11. I started to use artists acrylic paints in tubes after reading reviews on the forum. I have found them a lot easier to use and when thinned and applied with multiple coats give the best finish for brush applications. I had problems with coverage at first,but a nice knowledgeable lady in our local artist supply store set me straight. There are two types of this paint...Transparent and opaque. I hadn't a clue about this,but it is on the tubes for all to see. The type to use is the opaque one. She also recommended using M Graham & Co paints (or other quality premium paints),which is what artists use for painting on wooden panels. For priming I tried thinned gesso,but found it obscured detail and was a pain to sand. I settled on thinned wax free shellac,thinned 50/50 with 99% isopropyl alcohol,but I'm sure Tamiya primer will work as well.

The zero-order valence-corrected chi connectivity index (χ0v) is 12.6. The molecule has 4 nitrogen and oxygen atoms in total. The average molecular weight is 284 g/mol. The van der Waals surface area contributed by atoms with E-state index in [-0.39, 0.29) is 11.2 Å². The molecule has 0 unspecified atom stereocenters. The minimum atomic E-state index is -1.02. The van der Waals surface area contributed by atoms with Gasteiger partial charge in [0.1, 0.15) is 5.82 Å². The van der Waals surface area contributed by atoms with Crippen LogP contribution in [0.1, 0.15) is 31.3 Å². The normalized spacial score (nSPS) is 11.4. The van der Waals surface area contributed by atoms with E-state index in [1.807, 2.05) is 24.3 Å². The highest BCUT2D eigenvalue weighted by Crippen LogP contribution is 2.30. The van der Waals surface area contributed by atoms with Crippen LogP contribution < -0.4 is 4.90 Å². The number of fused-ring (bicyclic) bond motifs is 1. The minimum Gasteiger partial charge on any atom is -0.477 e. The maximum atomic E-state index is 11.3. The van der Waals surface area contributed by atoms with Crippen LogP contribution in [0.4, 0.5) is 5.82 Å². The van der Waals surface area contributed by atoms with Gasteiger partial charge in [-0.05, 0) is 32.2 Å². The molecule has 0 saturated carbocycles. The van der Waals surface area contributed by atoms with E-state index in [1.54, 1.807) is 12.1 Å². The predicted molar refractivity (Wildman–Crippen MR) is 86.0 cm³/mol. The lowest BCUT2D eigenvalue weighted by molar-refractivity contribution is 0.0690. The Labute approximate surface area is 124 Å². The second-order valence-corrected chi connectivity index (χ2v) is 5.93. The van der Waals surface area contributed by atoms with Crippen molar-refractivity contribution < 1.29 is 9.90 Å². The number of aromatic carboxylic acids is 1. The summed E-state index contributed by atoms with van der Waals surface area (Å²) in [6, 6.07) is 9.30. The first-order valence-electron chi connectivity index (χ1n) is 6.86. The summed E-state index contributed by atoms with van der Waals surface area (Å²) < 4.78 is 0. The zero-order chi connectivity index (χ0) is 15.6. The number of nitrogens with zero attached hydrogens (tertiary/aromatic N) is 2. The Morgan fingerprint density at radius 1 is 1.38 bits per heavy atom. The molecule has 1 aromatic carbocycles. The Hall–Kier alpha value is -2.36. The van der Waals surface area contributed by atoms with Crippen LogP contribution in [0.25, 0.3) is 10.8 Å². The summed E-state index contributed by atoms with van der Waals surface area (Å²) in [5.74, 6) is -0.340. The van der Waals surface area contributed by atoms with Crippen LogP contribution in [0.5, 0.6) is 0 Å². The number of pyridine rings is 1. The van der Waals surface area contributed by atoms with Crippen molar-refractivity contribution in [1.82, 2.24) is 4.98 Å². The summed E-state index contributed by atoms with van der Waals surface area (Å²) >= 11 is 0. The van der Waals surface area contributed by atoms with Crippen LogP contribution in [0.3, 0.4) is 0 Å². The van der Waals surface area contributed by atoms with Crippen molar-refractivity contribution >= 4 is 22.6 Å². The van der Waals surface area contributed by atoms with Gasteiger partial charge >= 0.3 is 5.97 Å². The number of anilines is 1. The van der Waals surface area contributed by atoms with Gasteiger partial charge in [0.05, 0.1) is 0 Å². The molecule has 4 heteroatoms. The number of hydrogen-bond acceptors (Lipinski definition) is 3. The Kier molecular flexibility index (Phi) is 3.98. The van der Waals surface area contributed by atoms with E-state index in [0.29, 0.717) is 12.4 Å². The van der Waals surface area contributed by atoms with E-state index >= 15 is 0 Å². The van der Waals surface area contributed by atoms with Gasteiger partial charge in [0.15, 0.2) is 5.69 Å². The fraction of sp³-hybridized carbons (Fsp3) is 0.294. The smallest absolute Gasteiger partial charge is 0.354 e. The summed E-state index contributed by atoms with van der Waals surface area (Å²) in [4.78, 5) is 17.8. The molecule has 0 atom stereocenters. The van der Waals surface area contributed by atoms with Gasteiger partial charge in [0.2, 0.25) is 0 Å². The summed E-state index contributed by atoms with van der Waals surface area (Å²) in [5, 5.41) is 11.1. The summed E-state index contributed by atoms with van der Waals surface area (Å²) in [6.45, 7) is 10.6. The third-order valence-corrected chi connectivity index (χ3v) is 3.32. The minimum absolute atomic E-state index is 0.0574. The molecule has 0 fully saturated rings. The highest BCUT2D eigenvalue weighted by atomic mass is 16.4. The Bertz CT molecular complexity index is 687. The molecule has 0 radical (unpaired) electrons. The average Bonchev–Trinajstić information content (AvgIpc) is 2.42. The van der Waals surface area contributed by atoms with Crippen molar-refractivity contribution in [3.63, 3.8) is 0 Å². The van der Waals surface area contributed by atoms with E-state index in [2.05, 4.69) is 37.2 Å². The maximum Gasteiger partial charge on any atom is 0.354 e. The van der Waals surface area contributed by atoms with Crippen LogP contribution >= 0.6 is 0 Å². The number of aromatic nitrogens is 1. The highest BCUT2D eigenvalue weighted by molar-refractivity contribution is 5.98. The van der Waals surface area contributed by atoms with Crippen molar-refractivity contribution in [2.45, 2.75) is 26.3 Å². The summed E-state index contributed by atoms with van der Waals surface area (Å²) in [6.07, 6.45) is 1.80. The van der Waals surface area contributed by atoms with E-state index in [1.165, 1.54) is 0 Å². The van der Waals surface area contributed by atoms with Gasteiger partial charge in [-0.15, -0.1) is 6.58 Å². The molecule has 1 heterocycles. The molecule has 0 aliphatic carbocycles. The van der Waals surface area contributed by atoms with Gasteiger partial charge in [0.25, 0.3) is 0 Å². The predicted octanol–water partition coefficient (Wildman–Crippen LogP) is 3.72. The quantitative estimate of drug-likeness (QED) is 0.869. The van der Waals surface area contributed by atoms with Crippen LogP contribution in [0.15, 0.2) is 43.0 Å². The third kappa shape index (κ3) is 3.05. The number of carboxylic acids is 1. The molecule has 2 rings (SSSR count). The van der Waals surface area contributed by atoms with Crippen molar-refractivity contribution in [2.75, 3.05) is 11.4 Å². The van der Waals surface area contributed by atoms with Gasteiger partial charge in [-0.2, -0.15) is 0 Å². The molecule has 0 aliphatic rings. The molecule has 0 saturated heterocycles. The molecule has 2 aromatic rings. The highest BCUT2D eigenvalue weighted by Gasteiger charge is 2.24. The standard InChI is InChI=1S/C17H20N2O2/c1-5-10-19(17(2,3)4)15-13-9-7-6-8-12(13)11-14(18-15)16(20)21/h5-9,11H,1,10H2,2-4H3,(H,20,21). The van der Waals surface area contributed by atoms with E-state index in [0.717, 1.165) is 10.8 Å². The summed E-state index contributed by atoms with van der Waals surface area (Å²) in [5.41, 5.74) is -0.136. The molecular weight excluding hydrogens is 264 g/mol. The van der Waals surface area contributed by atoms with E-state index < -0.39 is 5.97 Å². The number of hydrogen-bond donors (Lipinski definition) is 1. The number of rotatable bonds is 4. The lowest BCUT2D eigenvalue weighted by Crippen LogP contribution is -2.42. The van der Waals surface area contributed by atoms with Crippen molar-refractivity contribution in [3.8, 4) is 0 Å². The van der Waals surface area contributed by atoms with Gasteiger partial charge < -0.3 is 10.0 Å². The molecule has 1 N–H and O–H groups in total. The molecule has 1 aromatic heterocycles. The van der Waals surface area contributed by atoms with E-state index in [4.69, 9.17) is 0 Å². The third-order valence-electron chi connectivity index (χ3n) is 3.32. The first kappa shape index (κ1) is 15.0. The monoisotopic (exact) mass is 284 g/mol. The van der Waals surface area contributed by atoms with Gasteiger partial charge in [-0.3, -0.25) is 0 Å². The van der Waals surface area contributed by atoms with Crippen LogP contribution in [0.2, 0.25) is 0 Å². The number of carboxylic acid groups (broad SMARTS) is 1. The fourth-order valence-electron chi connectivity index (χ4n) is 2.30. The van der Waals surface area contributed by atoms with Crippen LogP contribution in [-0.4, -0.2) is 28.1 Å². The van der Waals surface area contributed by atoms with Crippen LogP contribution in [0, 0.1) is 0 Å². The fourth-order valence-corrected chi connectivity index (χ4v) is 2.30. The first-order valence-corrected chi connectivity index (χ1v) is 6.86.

12. Today I started on gun port framing. I had previously checked the laser marked guidelines on the bulkheads against the plans to verify. All checked out OK. I used a strip of 1/16 x 1/8 x 36 balsa to align the bulkhead marks,check the run of the sills and mark the outboard face of the bulkheads. I found it was easier to use balsa as it formed a curve better than basswood.The sills were trimmed to the correct length and marked in sequence from the aft forward. The false deck was also numbered at their corresponding place between the bulkheads. When I started to lay the sills,I found it hard to establish when the sills were level as the curve of the deck and bulkhead were confusing my trifocal eyes. The only way I could see overcoming this was to make sure my building bench was perfectly level. I then made sure the ship was level in its building jig. I used a couple of small levels on the beakhead deck and other points to check this. I shimmed the upright supports of my jig to get it spot on and then clamped them. I then aligned each sill with the bulkhead marks,used a 2" level to lay each sill in place. Each was leveled and aligned as I went forward. I can now use spacers to put the lintels in place and know and they are laying parallel and level to each other. As an additional check I made a small gauge from thin brass with a mark scribed at 1" which I could fit between the slot in the false deck and the bulkhead and double check the position of top of the sills. I will start on the lintels tomorrow.....